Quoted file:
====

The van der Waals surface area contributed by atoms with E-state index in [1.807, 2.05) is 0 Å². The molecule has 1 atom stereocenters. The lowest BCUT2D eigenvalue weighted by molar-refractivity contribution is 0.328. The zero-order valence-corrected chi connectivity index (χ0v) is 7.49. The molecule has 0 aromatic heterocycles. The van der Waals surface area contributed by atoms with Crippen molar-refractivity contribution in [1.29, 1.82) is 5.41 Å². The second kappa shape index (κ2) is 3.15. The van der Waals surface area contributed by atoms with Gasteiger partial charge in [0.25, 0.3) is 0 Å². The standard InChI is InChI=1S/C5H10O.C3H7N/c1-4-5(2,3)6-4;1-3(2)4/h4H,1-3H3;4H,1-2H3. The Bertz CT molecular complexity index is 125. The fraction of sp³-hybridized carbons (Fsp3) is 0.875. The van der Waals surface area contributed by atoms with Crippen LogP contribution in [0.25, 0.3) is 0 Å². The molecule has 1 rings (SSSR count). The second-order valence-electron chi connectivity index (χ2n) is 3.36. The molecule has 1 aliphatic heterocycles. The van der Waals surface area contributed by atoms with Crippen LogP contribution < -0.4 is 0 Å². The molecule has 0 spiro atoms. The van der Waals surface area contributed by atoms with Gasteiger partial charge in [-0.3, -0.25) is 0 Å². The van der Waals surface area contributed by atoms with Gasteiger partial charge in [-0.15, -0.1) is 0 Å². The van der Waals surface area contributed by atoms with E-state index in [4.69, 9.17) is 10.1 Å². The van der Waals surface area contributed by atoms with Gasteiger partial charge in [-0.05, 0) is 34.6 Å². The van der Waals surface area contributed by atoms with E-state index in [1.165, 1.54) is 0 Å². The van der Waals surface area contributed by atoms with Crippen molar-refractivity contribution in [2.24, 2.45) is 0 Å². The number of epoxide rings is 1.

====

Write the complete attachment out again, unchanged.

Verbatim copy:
The van der Waals surface area contributed by atoms with E-state index in [1.807, 2.05) is 0 Å². The molecule has 1 atom stereocenters. The lowest BCUT2D eigenvalue weighted by molar-refractivity contribution is 0.328. The zero-order valence-corrected chi connectivity index (χ0v) is 7.49. The molecule has 0 aromatic heterocycles. The van der Waals surface area contributed by atoms with Crippen molar-refractivity contribution in [1.29, 1.82) is 5.41 Å². The second kappa shape index (κ2) is 3.15. The van der Waals surface area contributed by atoms with Gasteiger partial charge in [0.25, 0.3) is 0 Å². The standard InChI is InChI=1S/C5H10O.C3H7N/c1-4-5(2,3)6-4;1-3(2)4/h4H,1-3H3;4H,1-2H3. The Bertz CT molecular complexity index is 125. The fraction of sp³-hybridized carbons (Fsp3) is 0.875. The van der Waals surface area contributed by atoms with Crippen LogP contribution in [0.25, 0.3) is 0 Å². The molecule has 1 rings (SSSR count). The second-order valence-electron chi connectivity index (χ2n) is 3.36. The molecule has 1 aliphatic heterocycles. The van der Waals surface area contributed by atoms with Crippen LogP contribution < -0.4 is 0 Å². The molecule has 0 spiro atoms. The van der Waals surface area contributed by atoms with Gasteiger partial charge in [-0.3, -0.25) is 0 Å². The van der Waals surface area contributed by atoms with Gasteiger partial charge in [-0.15, -0.1) is 0 Å². The van der Waals surface area contributed by atoms with E-state index in [4.69, 9.17) is 10.1 Å². The van der Waals surface area contributed by atoms with Gasteiger partial charge in [-0.05, 0) is 34.6 Å². The van der Waals surface area contributed by atoms with E-state index in [1.165, 1.54) is 0 Å². The van der Waals surface area contributed by atoms with Crippen molar-refractivity contribution in [2.24, 2.45) is 0 Å². The number of epoxide rings is 1.